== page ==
Scholars state that Paul is saying that by eating the bread and drinking the wine, we are symbolically participating in the body and blood of Christ. Therefore, communion is a sacred action.
Why Should We Practice the Breaking of Bread Today?
The “breaking of bread” is as important today as it was in Paul’s time.
Eating the bread and drinking the grape juice or wine allows us to thank God for Jesus. During communion, we share our beliefs and love for God with other believers. The clergy often gives reminders before communion that remind us to be reflective and consider the death of Jesus and the promise that He will come again. Also, we can thank God for His provisions and His Son, Jesus Christ.
If a person cannot break bread with others for health or other reasons, the person may choose to take communion alone. There are times when clergy will take communion to shut-ins or hospital patients.
How Can We Break Bread in Fellowship Today?
Fellowship and hospitality also matter today. We can show hospitality by looking people in the eyes, listening to what they say, and sharing God’s love through our words and actions. These are all ways to show people God’s love.
Hospitality can bring people closer together and offer the opportunity to share God’s message through prayers and teachings of the Bible. In today’s world, families, friends, and sometimes strangers gather for meals in homes and other places.
In the Bible and today, hospitality is shown in many ways. From offering food to the hungry, shelter to the homeless, clothing to those in need, and other ways of sharing God’s love, hospitality can be a blessing to everyone. The fellowship of believers can be a path for others to know God.
How often have you shared a meal with others, and no blessing or prayer was spoken before eating? Perhaps a silent prayer was given. Maybe the people gathered were not used to praying and giving thanks before a meal. Or there may have been hesitation due to uncertainty of how others would look upon someone praying. Different reasons are given for not praying aloud before a meal. What is your personal choice? Pray aloud or silent? Pray together or separately?
Sharing a meal, taking communion together, reading Scripture during family time, attending worship, and volunteering in church and community are a few ways of showing hospitality. As Christians, we have the power of prayer and His love to help us when any doubts arise.
Whether we cook a meal and take to shut-ins, visit the elderly, pray for the sick, or provide for the less fortunate, we are showing God’s love.
10 Prayers to Practice the Breaking of Bread
- Father, we thank You for the Bread of Life, Jesus Christ. We thank You for the many provisions You provide. Help us to show Your love to others through the breaking of bread. Amen.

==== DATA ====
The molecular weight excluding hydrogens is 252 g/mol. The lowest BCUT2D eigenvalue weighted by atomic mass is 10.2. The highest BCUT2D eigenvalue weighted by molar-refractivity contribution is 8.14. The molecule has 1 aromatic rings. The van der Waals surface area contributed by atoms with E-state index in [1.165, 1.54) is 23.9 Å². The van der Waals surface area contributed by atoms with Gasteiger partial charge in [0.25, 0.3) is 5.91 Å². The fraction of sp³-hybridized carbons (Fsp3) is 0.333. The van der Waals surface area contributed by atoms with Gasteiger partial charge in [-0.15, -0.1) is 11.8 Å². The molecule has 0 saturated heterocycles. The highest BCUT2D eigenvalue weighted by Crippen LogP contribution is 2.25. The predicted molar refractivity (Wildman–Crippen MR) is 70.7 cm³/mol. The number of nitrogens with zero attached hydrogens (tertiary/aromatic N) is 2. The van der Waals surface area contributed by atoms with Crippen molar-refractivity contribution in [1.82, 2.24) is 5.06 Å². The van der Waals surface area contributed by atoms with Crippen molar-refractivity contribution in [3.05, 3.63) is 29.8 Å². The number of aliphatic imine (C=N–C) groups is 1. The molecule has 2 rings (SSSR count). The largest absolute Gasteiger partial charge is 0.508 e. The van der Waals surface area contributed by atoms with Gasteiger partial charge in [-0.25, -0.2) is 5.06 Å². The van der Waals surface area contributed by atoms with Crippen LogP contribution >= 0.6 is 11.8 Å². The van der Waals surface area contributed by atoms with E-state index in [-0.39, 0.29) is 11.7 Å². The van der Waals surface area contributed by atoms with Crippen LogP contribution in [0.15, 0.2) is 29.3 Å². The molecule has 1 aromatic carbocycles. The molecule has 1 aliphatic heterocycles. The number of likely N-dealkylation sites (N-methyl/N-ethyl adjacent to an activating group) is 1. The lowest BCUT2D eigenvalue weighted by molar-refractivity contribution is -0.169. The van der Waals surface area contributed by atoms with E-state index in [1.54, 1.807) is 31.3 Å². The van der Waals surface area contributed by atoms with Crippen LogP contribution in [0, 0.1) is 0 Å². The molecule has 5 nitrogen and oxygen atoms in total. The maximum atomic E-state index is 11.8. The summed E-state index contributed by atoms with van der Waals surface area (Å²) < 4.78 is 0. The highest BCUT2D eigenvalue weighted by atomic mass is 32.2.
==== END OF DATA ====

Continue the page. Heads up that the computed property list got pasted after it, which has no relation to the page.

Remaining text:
- Lord, thank You for ways to break bread with others. May each prayer we give bring others closer to You. Amen.
- Dear God, help us to know how to break bread with others. Give us the words to say and the confidence to speak boldly. Thank You. Amen.
- Lord, we thank You for Jesus. Help us to break bread with the homeless, the sick, the needy, the poor, and all of Your children. In His Name, Amen.
- Father, we ask for Your help in breaking bread. Help us to show hospitality to others. Give us the words to share and guide us to know the actions that will show Your love and glory. Amen.
- Abba Father, we thank You for Jesus, the Bread of Life. Help us to break bread with strangers. Give us courage and a heart filled with compassion. Amen.
- God, we need You. Help us to know how to break bread with others. Thank You. Amen.
- Lord God Almighty, You are the maker of Heaven and Earth. Please give us wisdom, discernment, and revelation on how to break bread with strangers. Amen
- Father, please help us to show hospitality even when our lives are busy and our minds are not in the right place. Change our hearts and help us remember the sacrifice given by You. Amen.
- Dear Lord, we give thanks to You for showing us how to love others through the breaking of bread. May we help others know You better. Amen.
In His Name,
Photo Credit: ©GettyImages/Thomas Soellner
Award-winning author Melissa Henderson writes inspirational messages sometimes laced with a bit of humor. With stories in books, magazines, devotionals, and more, Melissa hopes to encourage readers.
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This article is part of our larger resource library of popular Bible verse phrases and quotes. We want to provide easy to read articles that answer your questions about the meaning, origin, and history of specific verses within Scripture's context. It is our hope that these will help you better understand the meaning and purpose of God's Word in relation to your life today.